June 20, 2014

Pumpkins, Peanuts, and Corn - Oh My!

I posted a little while ago about how memories and a sense of familiarity can be triggered in a completely exotic and foreign land. Almost as if there are global currents of smells and feelings that touch you no matter where you are. Well, in the case of food, there is a very obvious current that takes it around and that's us. As in, people. Human beings. For example, did you know that sugar cane is native to South Asia, not -- as many believe -- the Americas, where it is grown in abundance? Did you know that oranges are actually a hybrid fruit? Spend some time looking up your favorite fruits and vegetables on Wikipedia. You may be very surprised by some of their origin stories.

It always blows my mind when I remember that tomatoes, potatoes and cacao are New World crops and did not make their way to Europe until after the Spanish colonization of the Americas. How iconic is the potato in Ireland? Think about what Italian cuisine has done with the tomato. Can you imagine a more luxurious bar of chocolate than those manufactured by the Swiss? Europe took a hold of these news fruits (and tubers) from the New World and made them their own. Added their cultural touch and created dishes and treats we can't imagine living without today. It's very interesting the way the same foods are utilized by different cultures.

And that leads me to pumpkins, peanuts and corn. All very notably New World crops. Most surprising to me, though, is the peanut. Yes, the peanut. Can you imagine anything more American? I mean, except apple pie? If you say baseball, I will remind you that peanuts are a staple snack at baseball games. What about peanut butter and PB&J sandwiches? So, where do you suppose the peanut originates? Why, in Paraguay, of course! And yet Paraguayans look at you weird when you extoll the virtues of peanut butter. So what's the deal? This is the peanut's home turf and people aren't consuming peanut butter by the spoonful?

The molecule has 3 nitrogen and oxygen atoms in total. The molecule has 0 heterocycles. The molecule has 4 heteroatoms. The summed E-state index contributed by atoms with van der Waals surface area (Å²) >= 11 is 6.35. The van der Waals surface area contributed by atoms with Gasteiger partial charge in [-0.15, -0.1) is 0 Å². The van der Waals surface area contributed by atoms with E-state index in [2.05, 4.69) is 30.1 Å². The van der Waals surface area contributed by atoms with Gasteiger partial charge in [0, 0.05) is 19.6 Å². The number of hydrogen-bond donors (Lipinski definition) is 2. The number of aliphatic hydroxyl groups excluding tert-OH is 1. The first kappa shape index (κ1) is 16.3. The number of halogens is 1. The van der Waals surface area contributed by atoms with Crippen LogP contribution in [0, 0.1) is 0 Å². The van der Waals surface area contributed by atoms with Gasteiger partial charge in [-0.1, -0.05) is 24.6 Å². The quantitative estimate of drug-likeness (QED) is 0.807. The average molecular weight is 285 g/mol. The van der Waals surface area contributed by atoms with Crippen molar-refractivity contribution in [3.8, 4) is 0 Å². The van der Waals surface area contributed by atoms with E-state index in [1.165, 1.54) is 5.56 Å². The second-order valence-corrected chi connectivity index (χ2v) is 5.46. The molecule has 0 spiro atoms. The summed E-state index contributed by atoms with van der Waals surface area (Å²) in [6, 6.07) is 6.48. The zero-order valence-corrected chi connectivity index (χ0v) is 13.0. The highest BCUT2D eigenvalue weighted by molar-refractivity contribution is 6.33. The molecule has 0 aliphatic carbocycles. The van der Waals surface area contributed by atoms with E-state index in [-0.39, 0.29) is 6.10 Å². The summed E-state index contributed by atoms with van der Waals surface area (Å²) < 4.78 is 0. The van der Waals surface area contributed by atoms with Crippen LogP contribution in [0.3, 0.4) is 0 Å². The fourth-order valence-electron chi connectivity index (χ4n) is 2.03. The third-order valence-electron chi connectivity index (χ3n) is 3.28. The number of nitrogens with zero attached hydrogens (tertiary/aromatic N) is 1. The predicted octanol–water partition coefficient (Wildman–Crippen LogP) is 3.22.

However it made it's way to the U.S., the peanut was initially used as a feed crop for livestock and eventually exploded onto the scene when George Washington Carver (you should look him up; he's really interesting) developed over a hundred recipes and uses for the peanut, but I'm going to go ahead and say peanut butter is the best one. Here in Paraguay, the peanut is consumed most often in two ways: 1.) as a garnish (crushed and toasted), and 2.) mixed with miel negra (think a sweeter, less viscous molasses) to form a sweet treat known as dulce de maní. As a garnish, peanuts are often used at breakfast time, sprinkled into cocido (a traditional drink made from yerba mate and sugar). Dulce de maní is somewhat like peanut brittle, but with a much softer texture and honey-like flavor.

As a non-allergic American, I love peanuts in a fierce way. I was very intrigued by the idea of having a big container of crushed, toasted peanuts around the house. I wanted to get a little more creative than just tossing it in my cocido. I decided it would go great in my mom's peanut butter chicken recipe, in peanut butter cookies and also mixed with honey and cinnamon as a fun substitute for maple syrup. Oh, and it also goes great in oatmeal (with cinnamon and sugar, of course).

Homemade pancakes with a honey, cinnamon, crushed/toasted peanut topping.

I don't have too much to say on the topic of Paraguayan pumpkins except that they are much more like giant squashes (yes, pumpkins are a type of squash) than the round orange fellas that we give faces to on Halloween. Despite the difference in appearance, the smell is the same. The seeds are smaller and darker, but make for a delicious snack just the same (the idea of toasting and snacking on pumpkin seeds was particularly strange to my new Paraguayan family). Since I couldn't find any cans of pumpkin puree in the Paraguayan supermarkets, I had to make some myself, which is easy, but time-consuming. Gut it, cut it up, stick it in the oven, puree it. Then it goes into my favorite recipe for pumpkin bread, which everyone loves.

Lastly, corn. The odd one out. Just kidding. Peanuts are kind of the odd one out here. Pumpkins (squash) likely originate in North America, and corn (maize) in Mesoamerica. Beans, corn, and squash make up a powerful and wholesome trio called the Three Sisters, once cultivated by indigenous North Americans. Contrary to the peanut story, Americans tend to be purists about corn. We like sweet, mature corn -- crunchy and juicy-- and we tend to like it on the cob, or in a heap on our plate next to other food items. In Paraguay, corn is a bit more versatile. In the first place, they prefer something they call choclo, which is younger corn, rendering it softer and chewier. They put it in salads, on pizza (for shame!) and in one of their most beloved traditional dishes, chipa guazú, a type of moist cornbread which typically includes choclo, onion, cheese, milk, and eggs.

Gringaguaya fusion: Asado (grilled meat) with biscuits and rice with green pepper and choclo.

I absolutely love learning the histories and uses of different foods and coming up with what I call gringaguaya fusion plates. I can't wait to discover the next interesting combination!

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